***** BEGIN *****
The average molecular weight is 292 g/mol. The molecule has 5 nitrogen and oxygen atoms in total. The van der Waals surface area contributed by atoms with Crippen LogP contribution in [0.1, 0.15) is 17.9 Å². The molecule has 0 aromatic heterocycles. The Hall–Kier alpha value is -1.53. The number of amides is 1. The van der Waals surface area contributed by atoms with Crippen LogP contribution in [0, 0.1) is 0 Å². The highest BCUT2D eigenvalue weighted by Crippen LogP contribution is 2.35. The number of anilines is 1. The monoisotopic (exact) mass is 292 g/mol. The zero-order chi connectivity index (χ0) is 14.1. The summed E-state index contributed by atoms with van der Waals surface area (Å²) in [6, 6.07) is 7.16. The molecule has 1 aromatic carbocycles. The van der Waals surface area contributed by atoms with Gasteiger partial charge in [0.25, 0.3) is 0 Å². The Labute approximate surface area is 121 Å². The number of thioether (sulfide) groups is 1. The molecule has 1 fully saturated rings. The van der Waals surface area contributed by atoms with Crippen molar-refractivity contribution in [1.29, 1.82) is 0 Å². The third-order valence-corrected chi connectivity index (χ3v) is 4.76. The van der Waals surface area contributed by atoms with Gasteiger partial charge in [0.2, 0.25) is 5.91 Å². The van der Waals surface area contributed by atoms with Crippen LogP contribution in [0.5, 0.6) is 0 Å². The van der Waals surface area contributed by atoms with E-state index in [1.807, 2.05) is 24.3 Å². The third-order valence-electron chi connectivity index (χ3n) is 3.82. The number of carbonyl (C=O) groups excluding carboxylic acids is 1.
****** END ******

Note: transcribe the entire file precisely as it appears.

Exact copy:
The average molecular weight is 292 g/mol. The molecule has 5 nitrogen and oxygen atoms in total. The van der Waals surface area contributed by atoms with Crippen LogP contribution in [0.1, 0.15) is 17.9 Å². The molecule has 0 aromatic heterocycles. The Hall–Kier alpha value is -1.53. The number of amides is 1. The van der Waals surface area contributed by atoms with Crippen LogP contribution in [0, 0.1) is 0 Å². The highest BCUT2D eigenvalue weighted by Crippen LogP contribution is 2.35. The number of anilines is 1. The monoisotopic (exact) mass is 292 g/mol. The zero-order chi connectivity index (χ0) is 14.1. The summed E-state index contributed by atoms with van der Waals surface area (Å²) in [6, 6.07) is 7.16. The molecule has 1 aromatic carbocycles. The van der Waals surface area contributed by atoms with Gasteiger partial charge in [0.25, 0.3) is 0 Å². The Labute approximate surface area is 121 Å². The number of thioether (sulfide) groups is 1. The molecule has 1 fully saturated rings. The van der Waals surface area contributed by atoms with Crippen molar-refractivity contribution in [1.29, 1.82) is 0 Å². The third-order valence-corrected chi connectivity index (χ3v) is 4.76. The van der Waals surface area contributed by atoms with Gasteiger partial charge in [0.2, 0.25) is 5.91 Å². The van der Waals surface area contributed by atoms with Crippen LogP contribution in [0.5, 0.6) is 0 Å². The van der Waals surface area contributed by atoms with E-state index in [1.807, 2.05) is 24.3 Å². The third-order valence-electron chi connectivity index (χ3n) is 3.82. The number of carbonyl (C=O) groups excluding carboxylic acids is 1.